And then she drives a van into the vortex.
Okay, okay. I know. I’m really focusing on that part. But it’s exceedingly ridiculous. After all the times that Arturo whines about “the vortex not being able to contain more than four people,” she fucking drives a huge-ass VAN through it? That’s not only filled with three out of the four sliders, but also TWO EXTRA PEOPLE? And then Quinn FOLLOWS THE VAN ON FOOT?
That’s fucking stupid.
And of course, what about those two extra passengers in the van? The lovers who risked everything to be together?
Are you really curious? Because they’re never mentioned again.
So, once again, an episode is tied up extremely lazily, using the implied ‘reset button’ as an excuse to leave any and all loose ends dangling like Jim Morrison’s dick in Florida. And especially coming after “El Sid,” it’s just insult to injury. PLEASE STOP BRINGING PEOPLE THROUGH THE VORTEX IF YOU’RE NEVER GOING TO TALK ABOUT THEM EVER AGAIN. You’re making me never want to watch this show again.
Still— contrary to all that (hyperbole) above, I enjoyed this episode. Why? Three reasons.
One: Rembrandt’s “it’s like a Buffet of Love” line, and Rembrandt’s “the moustache stays” line (he is in drag at this point- don’t ask why).
Two: Quinn’s sub-sub-sub plot with the MILF, actually dealing honestly with the implications that Quinn would sire a child he would never know, despite the fact that morally it’s kind of the right thing to do.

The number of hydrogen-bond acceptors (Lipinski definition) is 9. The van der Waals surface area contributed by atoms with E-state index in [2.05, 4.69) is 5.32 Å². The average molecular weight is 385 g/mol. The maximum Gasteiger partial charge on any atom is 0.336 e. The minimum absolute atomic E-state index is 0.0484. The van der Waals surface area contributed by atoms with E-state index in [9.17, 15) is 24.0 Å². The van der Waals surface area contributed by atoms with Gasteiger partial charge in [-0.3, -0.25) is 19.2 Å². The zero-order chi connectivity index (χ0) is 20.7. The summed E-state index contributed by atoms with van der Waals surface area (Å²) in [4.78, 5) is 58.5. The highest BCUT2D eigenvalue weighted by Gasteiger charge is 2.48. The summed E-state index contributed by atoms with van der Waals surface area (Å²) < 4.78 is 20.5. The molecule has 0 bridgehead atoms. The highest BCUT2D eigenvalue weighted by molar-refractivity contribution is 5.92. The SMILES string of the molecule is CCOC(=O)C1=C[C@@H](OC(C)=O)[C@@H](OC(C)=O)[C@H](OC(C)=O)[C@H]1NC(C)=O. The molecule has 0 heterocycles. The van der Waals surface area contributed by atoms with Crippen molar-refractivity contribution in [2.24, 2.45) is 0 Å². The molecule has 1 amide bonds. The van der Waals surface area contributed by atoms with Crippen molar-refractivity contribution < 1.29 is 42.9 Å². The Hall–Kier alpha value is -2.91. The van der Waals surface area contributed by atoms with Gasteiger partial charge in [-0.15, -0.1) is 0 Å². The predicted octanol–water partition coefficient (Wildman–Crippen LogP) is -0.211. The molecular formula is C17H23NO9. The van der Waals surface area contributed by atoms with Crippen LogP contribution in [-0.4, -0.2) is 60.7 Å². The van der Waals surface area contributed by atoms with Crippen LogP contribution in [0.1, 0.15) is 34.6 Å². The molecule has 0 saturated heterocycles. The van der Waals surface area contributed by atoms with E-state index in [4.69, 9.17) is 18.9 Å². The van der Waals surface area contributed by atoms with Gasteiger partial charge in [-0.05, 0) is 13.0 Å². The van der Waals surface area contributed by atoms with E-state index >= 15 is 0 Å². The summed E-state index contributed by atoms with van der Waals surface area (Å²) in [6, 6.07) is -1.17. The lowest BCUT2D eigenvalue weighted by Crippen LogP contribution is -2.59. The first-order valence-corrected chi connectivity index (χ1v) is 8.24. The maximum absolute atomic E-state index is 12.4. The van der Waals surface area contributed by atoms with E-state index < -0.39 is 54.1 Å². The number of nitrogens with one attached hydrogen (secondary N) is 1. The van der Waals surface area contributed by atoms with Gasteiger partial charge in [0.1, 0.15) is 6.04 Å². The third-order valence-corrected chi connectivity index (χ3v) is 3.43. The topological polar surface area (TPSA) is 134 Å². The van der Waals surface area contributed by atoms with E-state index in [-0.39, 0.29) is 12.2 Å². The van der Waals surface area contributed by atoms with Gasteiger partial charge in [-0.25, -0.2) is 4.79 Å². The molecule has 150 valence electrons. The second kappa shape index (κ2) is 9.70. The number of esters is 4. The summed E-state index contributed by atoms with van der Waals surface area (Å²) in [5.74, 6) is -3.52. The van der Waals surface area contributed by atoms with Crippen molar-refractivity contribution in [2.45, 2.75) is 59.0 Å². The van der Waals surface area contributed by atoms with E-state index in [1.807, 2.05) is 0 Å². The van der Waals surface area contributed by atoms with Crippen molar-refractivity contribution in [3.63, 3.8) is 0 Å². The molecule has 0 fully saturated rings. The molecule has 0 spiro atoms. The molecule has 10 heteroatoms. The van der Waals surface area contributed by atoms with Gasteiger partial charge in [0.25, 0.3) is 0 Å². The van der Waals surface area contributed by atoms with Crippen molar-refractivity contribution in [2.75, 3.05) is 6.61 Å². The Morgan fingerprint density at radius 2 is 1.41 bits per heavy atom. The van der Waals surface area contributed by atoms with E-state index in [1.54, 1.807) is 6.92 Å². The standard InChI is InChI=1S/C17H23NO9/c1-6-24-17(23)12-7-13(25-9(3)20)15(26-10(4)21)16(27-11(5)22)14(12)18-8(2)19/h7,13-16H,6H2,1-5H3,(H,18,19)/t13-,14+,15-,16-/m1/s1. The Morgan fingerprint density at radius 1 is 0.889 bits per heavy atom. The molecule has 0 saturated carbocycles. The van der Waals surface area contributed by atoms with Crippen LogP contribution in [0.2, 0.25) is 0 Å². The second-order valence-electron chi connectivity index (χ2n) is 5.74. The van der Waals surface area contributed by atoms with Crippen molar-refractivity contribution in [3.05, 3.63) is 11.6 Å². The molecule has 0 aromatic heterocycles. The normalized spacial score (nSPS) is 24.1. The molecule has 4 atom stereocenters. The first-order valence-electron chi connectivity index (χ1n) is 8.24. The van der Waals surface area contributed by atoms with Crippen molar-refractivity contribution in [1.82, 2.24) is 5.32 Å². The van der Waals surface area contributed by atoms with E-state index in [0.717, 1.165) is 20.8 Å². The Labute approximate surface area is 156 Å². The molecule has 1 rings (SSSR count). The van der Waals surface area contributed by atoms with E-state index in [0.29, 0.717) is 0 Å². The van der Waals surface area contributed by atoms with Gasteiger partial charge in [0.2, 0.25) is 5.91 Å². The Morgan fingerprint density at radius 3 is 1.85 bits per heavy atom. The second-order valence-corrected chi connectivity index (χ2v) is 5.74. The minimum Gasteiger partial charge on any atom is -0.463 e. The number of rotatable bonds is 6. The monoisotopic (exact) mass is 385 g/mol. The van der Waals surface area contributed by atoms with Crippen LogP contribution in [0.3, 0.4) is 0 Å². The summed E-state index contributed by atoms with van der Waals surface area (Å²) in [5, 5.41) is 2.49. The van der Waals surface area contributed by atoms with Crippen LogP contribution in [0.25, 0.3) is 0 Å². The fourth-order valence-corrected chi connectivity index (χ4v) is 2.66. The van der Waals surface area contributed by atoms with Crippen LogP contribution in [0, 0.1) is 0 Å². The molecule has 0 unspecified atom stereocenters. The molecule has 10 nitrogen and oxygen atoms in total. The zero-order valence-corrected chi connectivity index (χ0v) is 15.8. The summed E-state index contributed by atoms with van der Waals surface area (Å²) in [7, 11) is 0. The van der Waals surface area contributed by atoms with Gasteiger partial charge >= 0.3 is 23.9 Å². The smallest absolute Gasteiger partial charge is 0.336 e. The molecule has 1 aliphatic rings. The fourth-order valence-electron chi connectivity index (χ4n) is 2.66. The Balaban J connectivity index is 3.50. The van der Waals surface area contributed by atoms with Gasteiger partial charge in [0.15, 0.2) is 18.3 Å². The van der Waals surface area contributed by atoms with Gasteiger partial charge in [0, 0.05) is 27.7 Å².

Three: When the team is hiding from the Bureau of Repopulation in the attic at one point, they are found out in the most clever and hilarious way. I still can’t believe that they had the gall to use this joke, and that this joke actually worked. See, they’re a bunch of escaped men hiding in a world with no men, right? So how are they found out?
GENIUS! That’s so genius! That’s fucking incredible! I thought that was incredible the first time I saw it (when I was like, 11 or 12), and I still think it’s incredible. That gag is enough for this episode to get a free pass.
Okay, almost a free pass.
Returning to the original question of this entry: what do we want out of this show? This episode isn’t the answer at all. But it’s a part of it. If this episode does anything, it shows that there is a place for humor on the show. We just aren’t yet clear on where that humor is supposed to go, or how it’s really supposed to be used. But I think we can all agree that we want, like, one more hour of attention paid to the alternate-history.
And also, no more vans being driven into the Vortex.
Next Week: Yee-haw! It’s “The Good, The Bad, & The Wealthy.”
[I’m going to start actually advertising the next episode I’ll be watching, in case you want to watch along with me!]